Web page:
Before last weekend, our FaceStat website was chugging away with a small but loyal userbase:
But on Sunday, an insane number of people suddenly decided to flock to our site. Let's extend the previous chart by 2 days, then a little bit of y-axis auto-scaling says it all:
Turns out the giant spike was due to our being featured via a news article on Yahoo.com's front page!
Of course, we had to frantically rearchitect the system and scale it under this deluge of traffic. You can read the blow-by-blow account of our crazy few days on Lukas's blog, here.
The web startup community seems pretty interested in the mad scaling issues, so I'll respond to some of the comments on Lukas's blog below:
Yes, we're pretty much using Rails. We actually use an offshoot called Merb -- which is a bit more efficient -- on top of Thin. We find that a Rails-like platform is invaluable for rapidly prototyping a new site, especially since we started FaceStat as a pure experiment with no idea whether people would like it or not, and with a very different feature set in mind compared to what it later became. And it's invaluable that Chris on our team is such a Ruby expert :).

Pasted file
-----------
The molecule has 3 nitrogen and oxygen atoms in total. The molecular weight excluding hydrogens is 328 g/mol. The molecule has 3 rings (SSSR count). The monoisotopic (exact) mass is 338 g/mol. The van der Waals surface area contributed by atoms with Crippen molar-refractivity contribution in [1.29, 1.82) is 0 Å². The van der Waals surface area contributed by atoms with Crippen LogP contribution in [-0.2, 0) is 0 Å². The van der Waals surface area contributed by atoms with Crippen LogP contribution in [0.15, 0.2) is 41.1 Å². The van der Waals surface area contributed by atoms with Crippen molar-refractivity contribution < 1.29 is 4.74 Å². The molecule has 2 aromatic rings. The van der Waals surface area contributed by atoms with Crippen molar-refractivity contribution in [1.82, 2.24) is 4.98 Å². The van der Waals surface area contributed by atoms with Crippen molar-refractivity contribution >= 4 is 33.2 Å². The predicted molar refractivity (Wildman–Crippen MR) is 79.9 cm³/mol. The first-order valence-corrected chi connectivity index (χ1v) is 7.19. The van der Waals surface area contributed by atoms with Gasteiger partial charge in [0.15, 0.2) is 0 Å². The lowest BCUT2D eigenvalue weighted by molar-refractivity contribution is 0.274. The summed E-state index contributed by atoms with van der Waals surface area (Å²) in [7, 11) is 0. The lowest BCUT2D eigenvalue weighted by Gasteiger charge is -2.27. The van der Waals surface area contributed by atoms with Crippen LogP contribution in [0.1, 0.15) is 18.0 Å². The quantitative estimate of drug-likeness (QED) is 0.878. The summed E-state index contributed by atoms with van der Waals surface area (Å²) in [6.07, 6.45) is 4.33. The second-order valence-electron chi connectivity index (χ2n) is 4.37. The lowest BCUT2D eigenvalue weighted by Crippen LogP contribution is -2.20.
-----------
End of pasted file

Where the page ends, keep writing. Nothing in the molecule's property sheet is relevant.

However, the high-level platform really doesn't matter compared to overall architecture: how we use the database (postgres), how much we cache (memcached/merb-cache), how we distribute load, how we deploy new systems (xen/slicehost), etc. It's hasn't been trivial since FaceStat is write-heavy and performs fairly complex statistical calculations, and various issues remain. But we are serving many users at nearly 100x our old load, so something must be going right -- at least for now!
p.s. Thank you, Google Analytics, for the above charts. Some day when I grow up, I hope I am wise enough to create an equally brilliant data visualization tool.